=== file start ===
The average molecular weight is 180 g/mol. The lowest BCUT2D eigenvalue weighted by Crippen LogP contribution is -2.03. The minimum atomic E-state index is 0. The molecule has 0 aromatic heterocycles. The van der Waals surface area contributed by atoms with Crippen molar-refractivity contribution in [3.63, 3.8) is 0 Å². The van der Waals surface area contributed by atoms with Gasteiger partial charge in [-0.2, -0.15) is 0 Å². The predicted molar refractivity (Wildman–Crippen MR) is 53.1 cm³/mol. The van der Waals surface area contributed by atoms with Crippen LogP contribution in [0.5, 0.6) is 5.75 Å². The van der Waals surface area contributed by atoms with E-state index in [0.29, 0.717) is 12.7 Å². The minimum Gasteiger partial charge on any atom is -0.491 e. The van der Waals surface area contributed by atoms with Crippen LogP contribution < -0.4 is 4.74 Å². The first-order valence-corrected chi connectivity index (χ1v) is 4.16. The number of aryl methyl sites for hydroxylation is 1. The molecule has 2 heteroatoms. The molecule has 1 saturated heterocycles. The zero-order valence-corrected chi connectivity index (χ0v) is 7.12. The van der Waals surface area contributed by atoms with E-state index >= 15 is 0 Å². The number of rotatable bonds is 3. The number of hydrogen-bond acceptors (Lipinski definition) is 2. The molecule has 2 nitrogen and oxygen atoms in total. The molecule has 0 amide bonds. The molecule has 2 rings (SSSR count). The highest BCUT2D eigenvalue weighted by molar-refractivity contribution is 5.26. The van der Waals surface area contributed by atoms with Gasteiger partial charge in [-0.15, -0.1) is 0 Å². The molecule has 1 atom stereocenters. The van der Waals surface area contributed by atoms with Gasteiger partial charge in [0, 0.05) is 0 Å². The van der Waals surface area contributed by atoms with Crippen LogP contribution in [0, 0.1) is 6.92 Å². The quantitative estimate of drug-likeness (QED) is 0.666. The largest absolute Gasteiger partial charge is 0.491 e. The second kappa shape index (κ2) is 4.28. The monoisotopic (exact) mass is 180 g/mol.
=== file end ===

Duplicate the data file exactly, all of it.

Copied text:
The average molecular weight is 180 g/mol. The lowest BCUT2D eigenvalue weighted by Crippen LogP contribution is -2.03. The minimum atomic E-state index is 0. The molecule has 0 aromatic heterocycles. The van der Waals surface area contributed by atoms with Crippen molar-refractivity contribution in [3.63, 3.8) is 0 Å². The van der Waals surface area contributed by atoms with Gasteiger partial charge in [-0.2, -0.15) is 0 Å². The predicted molar refractivity (Wildman–Crippen MR) is 53.1 cm³/mol. The van der Waals surface area contributed by atoms with Crippen LogP contribution in [0.5, 0.6) is 5.75 Å². The van der Waals surface area contributed by atoms with E-state index in [0.29, 0.717) is 12.7 Å². The minimum Gasteiger partial charge on any atom is -0.491 e. The van der Waals surface area contributed by atoms with Crippen LogP contribution < -0.4 is 4.74 Å². The first-order valence-corrected chi connectivity index (χ1v) is 4.16. The number of aryl methyl sites for hydroxylation is 1. The molecule has 2 heteroatoms. The molecule has 1 saturated heterocycles. The zero-order valence-corrected chi connectivity index (χ0v) is 7.12. The van der Waals surface area contributed by atoms with E-state index >= 15 is 0 Å². The number of rotatable bonds is 3. The number of hydrogen-bond acceptors (Lipinski definition) is 2. The molecule has 2 nitrogen and oxygen atoms in total. The molecule has 0 amide bonds. The molecule has 2 rings (SSSR count). The highest BCUT2D eigenvalue weighted by molar-refractivity contribution is 5.26. The van der Waals surface area contributed by atoms with Gasteiger partial charge in [-0.15, -0.1) is 0 Å². The molecule has 1 atom stereocenters. The van der Waals surface area contributed by atoms with Gasteiger partial charge in [0, 0.05) is 0 Å². The van der Waals surface area contributed by atoms with Crippen LogP contribution in [0, 0.1) is 6.92 Å². The quantitative estimate of drug-likeness (QED) is 0.666. The largest absolute Gasteiger partial charge is 0.491 e. The second kappa shape index (κ2) is 4.28. The monoisotopic (exact) mass is 180 g/mol.